We feel anxious when we're threatened. The threat is something we perceive. We perceive many things as threats that are not actually threatening to health or our survival. This is where the fruit lies. We so often skip over the questioning portion of the anxiety process. We jump to a conclusion, perceive something as threatening, and are thrown into a state of anxiety. We are left confused and frantic as we search for a solution. Our first step, then, must be this: Ask yourself “what’s the threat?”
What do you feel is under attack? If someone is mad at you, or your boss is ignoring you, or you can’t check your phone for a few hours…what do you perceive is a threat? The answers to this simple question help us bridge the gap between perception and anxiety. This is because the answers often reveal the irrational nature of our perception. We feel less overwhelmed when we take a moment to identify what it is that we’re anxious about (e.g., “Oh, I’m worried that my boss is mad about yesterday’s meeting. Oh well, I can handle the conversation if it comes up. I’ll survive it.”). If you can develop this skill, a feeling of empowerment is likely to result.
Words only mean so much. The way we use them, however, can mark the beginning of a cycle.
If I walk into a room and say "hello, how's it going?" you will have one reaction. If I walk in under the exact same circumstances and scream that same sentence, "HELLO, HOW'S IT GOING?!" at you, you are sure to have a totally different response. Same words, completely different experience. This is a simple example, to be sure, but I bet we can all think of examples of this dynamic playing out in our own lives. The words only hold so much weight, but our tone and energy has a lot to say for the situation. Going a step further, that tone and energy says a lot for how the other person perceives us and our intentions. In the second example, the receiver is now on their heels, frightened, and poised to withdraw. And woe is me if I wonder why...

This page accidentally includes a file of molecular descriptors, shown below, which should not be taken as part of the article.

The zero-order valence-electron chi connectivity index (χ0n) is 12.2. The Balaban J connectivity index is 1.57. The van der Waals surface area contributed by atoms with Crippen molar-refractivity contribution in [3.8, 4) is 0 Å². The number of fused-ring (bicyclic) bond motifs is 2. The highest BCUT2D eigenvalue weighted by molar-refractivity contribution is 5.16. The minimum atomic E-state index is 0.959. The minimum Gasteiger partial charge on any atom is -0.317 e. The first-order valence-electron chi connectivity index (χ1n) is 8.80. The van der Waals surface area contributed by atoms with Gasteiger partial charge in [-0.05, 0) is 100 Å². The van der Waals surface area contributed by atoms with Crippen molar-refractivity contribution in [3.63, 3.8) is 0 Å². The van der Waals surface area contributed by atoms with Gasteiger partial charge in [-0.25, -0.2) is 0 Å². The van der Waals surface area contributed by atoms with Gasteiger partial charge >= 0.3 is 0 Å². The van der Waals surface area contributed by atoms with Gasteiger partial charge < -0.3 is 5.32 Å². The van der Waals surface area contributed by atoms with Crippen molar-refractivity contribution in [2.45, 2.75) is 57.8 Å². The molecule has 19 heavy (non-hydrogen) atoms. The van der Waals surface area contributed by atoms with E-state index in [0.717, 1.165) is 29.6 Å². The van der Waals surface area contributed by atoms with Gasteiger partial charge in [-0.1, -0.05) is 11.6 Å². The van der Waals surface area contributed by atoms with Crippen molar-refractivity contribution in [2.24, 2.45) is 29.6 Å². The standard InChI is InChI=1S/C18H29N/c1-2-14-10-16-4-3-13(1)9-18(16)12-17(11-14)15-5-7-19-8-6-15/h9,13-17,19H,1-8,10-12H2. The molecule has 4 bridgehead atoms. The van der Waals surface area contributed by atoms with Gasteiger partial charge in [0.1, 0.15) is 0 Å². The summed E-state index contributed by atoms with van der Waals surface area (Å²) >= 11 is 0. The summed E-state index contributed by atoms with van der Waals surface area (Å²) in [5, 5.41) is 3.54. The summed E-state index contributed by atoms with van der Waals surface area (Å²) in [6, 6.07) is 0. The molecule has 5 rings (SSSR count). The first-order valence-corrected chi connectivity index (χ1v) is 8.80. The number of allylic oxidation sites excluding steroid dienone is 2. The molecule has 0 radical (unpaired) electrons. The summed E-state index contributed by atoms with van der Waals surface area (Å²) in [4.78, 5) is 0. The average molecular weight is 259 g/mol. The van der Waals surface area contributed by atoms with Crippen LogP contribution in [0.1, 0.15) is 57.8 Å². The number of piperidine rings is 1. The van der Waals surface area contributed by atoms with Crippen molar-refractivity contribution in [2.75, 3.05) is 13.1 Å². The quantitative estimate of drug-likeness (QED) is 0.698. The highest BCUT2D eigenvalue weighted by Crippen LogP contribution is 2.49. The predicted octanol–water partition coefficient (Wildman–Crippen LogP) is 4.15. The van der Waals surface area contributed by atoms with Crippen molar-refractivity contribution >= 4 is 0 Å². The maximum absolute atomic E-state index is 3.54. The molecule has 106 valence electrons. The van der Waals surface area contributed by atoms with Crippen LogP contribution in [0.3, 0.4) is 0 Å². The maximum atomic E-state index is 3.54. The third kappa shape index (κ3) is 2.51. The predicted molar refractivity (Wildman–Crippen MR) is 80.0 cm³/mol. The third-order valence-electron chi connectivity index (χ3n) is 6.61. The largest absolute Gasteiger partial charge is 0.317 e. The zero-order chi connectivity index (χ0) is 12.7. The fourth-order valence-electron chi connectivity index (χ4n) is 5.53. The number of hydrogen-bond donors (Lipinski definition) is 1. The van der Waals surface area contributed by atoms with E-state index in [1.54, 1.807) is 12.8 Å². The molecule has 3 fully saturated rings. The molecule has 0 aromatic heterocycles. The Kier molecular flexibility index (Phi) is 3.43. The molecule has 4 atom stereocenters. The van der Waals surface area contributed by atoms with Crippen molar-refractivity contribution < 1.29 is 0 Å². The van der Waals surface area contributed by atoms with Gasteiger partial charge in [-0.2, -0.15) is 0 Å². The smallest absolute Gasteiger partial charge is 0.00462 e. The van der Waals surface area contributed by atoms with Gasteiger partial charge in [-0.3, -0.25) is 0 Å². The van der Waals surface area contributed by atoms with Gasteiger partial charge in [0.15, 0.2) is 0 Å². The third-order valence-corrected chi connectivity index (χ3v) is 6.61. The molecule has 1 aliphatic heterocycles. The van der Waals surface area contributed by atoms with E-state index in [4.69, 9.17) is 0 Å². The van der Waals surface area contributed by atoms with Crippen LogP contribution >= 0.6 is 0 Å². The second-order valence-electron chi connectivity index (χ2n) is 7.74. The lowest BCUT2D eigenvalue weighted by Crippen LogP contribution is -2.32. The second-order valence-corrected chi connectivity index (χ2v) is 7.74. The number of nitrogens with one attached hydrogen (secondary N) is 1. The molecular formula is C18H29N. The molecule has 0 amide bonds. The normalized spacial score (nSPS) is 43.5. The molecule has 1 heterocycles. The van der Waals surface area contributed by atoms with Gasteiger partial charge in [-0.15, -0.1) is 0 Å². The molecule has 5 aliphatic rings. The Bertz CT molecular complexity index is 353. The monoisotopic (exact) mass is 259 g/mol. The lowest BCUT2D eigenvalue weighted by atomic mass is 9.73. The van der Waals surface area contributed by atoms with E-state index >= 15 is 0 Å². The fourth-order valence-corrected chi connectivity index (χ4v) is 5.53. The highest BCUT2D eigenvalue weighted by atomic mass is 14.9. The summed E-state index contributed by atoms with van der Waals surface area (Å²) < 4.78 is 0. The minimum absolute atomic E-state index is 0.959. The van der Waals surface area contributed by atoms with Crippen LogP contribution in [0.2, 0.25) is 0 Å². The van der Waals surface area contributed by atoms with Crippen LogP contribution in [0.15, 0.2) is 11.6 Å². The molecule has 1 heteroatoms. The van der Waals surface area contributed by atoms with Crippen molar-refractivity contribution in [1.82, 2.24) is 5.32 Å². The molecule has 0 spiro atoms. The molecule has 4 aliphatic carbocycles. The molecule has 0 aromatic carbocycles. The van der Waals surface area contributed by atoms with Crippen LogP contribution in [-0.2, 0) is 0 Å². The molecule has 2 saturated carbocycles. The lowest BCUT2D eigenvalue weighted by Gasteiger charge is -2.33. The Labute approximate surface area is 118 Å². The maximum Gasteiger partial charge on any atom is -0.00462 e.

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People seem to say this to one another often. To me, this seems to miss the mark, and actually gives anxiety a bad name. What I think they mean is that someone they know seems to have difficulty managing their anxiety, and as a result it is probably making them anxious! See, we all “have anxiety”, at all times. I have some anxiety right now; as do you. Without anxiety, we wouldn’t be here! It got you up today, and kept you safe. But, when we have a little too much, or didn’t learn how to manage it in a healthy way, we seem to give off this anxious feeling socially. Don’t be fooled, it’s there normally, and for a reason.